A 6-month observation period is usually recommended to detect illness signs. These illness symptoms are graded on a 6-point scale as severely impacted, partially impacted, unaffected, partly improved, substantially better, and entirely improved. This study has around 200 patients randomly assigned to an experimental therapy for observation. The final findings are shown in Fig. 11 in the form of distributions based on the statistically significant test results. This graph shows that the number of patients who are considerably worse off has increased while the number of patients who are significantly worse off has decreased shown in Table 3. However, there is minimal difference between partly and improved individuals.


Figure 11: Comparison of patient severity


The image has several qualities: intensity, contrast, noise, and darkness. The mathematical illustrations are applied to derive the mean, standard deviation, entropy, skewness, and kurtosis. The precise range for these statistical parameters can sometimes be determined. Nevertheless, for the sake of coherence, there should be significant variation among the numbers, as seen in Table 3. Except for a few factors, all of the properties are consistent across all three images. Controlling darkness may increase contrast, but this cannot overcome certain limitations.

Consequently, certain anomalies occur in the preprocessing stage but can be resolved after segmentation. The correctness of the ground truth is the primary focus since it reveals the segmentation’s precision, homogeneity, and segmented area. The first indication that the segmentation result was excellent is that the homogeneity was more than 90%, as was the ground truth accuracy. Consequently, threshold segmentation achieves higher categorization, uniformity, and accuracy relative to the ground truth.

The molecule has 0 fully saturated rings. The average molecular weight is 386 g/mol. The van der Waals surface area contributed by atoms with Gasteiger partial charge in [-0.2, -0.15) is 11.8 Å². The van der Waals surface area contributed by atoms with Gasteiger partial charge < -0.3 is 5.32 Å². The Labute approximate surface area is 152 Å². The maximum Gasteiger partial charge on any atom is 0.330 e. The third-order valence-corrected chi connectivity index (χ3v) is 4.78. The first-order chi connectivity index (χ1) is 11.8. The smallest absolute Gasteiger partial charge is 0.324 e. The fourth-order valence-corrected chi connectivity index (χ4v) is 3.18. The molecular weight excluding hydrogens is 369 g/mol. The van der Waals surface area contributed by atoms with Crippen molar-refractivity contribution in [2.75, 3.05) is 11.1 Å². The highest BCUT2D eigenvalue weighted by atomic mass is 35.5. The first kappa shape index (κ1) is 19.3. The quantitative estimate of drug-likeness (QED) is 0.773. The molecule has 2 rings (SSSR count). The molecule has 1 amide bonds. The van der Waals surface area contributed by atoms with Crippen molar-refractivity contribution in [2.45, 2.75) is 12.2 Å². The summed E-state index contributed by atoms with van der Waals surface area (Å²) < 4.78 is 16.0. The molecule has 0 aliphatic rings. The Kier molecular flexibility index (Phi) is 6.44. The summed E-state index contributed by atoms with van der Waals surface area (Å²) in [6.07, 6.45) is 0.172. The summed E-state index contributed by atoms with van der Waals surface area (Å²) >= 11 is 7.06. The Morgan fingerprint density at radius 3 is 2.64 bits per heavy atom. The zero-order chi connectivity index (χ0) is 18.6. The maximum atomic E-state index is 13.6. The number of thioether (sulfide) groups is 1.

5  Conclusion

From the study, image classification is done and categorized into two groups related to the patient-to-healthy subject ratio. After preprocessing, images were fed into the DNN. Other classifiers, like the RBF classifier and decision trees classifier, have been used in the DNN framework to examine its performance. The work also assessed the network performance using accuracy, sensitivity, specificity, and precision. According to categorizer statistics, the DT classification performs most in the DWAE-DNN. The proposed approach (DWAE-DNN) is found to classify the images with an accuracy of 98.67%, either as malignant or normal patients. The results were tested from image data consisting of 226 images altogether. Using the recommended feature extraction approach and applying it to the DWAE-DNN, recommended method’s accuracy is further increased to 99.12%, outperforming the standard DWAE-DNN. The accuracy of the doctors’ aid in diagnosing cancer, including treating the patient, increased the recommended method’s high medical accuracy because of the relevance of the physician’s diagnosis.

Funding Statement: This work was funded by the Researchers Supporting Project Number (RSP2023R509) King Saud University, Riyadh, Saudi Arabia. This work was supported in part by the Higher Education Sprout Project from the Ministry of Education (MOE) and National Science and Technology Council, Taiwan, (109-2628-E-224-001-MY3), and in part by Isuzu Optics Corporation. Dr. Shih-Yu Chen is the corresponding author.

Conflicts of Interest: The authors declare that they have no conflicts of interest to report regarding the present study.


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Cite This Article

APA Style
Manju, A., kaladevi, R., Hariharan, S., Chen, S., Kukreja, V. et al. (2023). Early diagnosis of lung tumors for extending patients’ life using deep neural networks. Computers, Materials & Continua, 76(1), 993-1007. https://doi.org/10.32604/cmc.2023.039567
Vancouver Style
Manju A, kaladevi R, Hariharan S, Chen S, Kukreja V, Sharma PK, et al. Early diagnosis of lung tumors for extending patients’ life using deep neural networks. Comput Mater Contin. 2023;76(1):993-1007 https://doi.org/10.32604/cmc.2023.039567
IEEE Style
A. Manju et al., "Early Diagnosis of Lung Tumors for Extending Patients’ Life Using Deep Neural Networks," Comput. Mater. Contin., vol. 76, no. 1, pp. 993-1007. 2023. https://doi.org/10.32604/cmc.2023.039567